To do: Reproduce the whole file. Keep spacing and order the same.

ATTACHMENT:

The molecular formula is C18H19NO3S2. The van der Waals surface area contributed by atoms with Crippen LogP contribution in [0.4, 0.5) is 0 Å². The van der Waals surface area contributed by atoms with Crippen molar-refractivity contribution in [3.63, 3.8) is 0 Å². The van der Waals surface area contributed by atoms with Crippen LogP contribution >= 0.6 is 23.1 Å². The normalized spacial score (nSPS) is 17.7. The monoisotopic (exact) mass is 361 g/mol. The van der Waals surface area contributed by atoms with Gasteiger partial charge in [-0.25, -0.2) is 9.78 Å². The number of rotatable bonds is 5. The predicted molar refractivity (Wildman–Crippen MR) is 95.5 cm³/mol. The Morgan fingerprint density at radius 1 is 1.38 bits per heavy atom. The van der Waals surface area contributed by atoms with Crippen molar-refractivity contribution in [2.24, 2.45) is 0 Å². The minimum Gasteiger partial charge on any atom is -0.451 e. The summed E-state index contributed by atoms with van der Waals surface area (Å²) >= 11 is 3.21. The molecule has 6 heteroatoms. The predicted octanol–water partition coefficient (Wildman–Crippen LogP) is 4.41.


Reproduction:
The molecular formula is C18H19NO3S2. The van der Waals surface area contributed by atoms with Crippen LogP contribution in [0.4, 0.5) is 0 Å². The van der Waals surface area contributed by atoms with Crippen molar-refractivity contribution in [3.63, 3.8) is 0 Å². The van der Waals surface area contributed by atoms with Crippen LogP contribution >= 0.6 is 23.1 Å². The normalized spacial score (nSPS) is 17.7. The monoisotopic (exact) mass is 361 g/mol. The van der Waals surface area contributed by atoms with Gasteiger partial charge in [-0.25, -0.2) is 9.78 Å². The number of rotatable bonds is 5. The predicted molar refractivity (Wildman–Crippen MR) is 95.5 cm³/mol. The Morgan fingerprint density at radius 1 is 1.38 bits per heavy atom. The van der Waals surface area contributed by atoms with Crippen molar-refractivity contribution in [2.24, 2.45) is 0 Å². The minimum Gasteiger partial charge on any atom is -0.451 e. The summed E-state index contributed by atoms with van der Waals surface area (Å²) >= 11 is 3.21. The molecule has 6 heteroatoms. The predicted octanol–water partition coefficient (Wildman–Crippen LogP) is 4.41.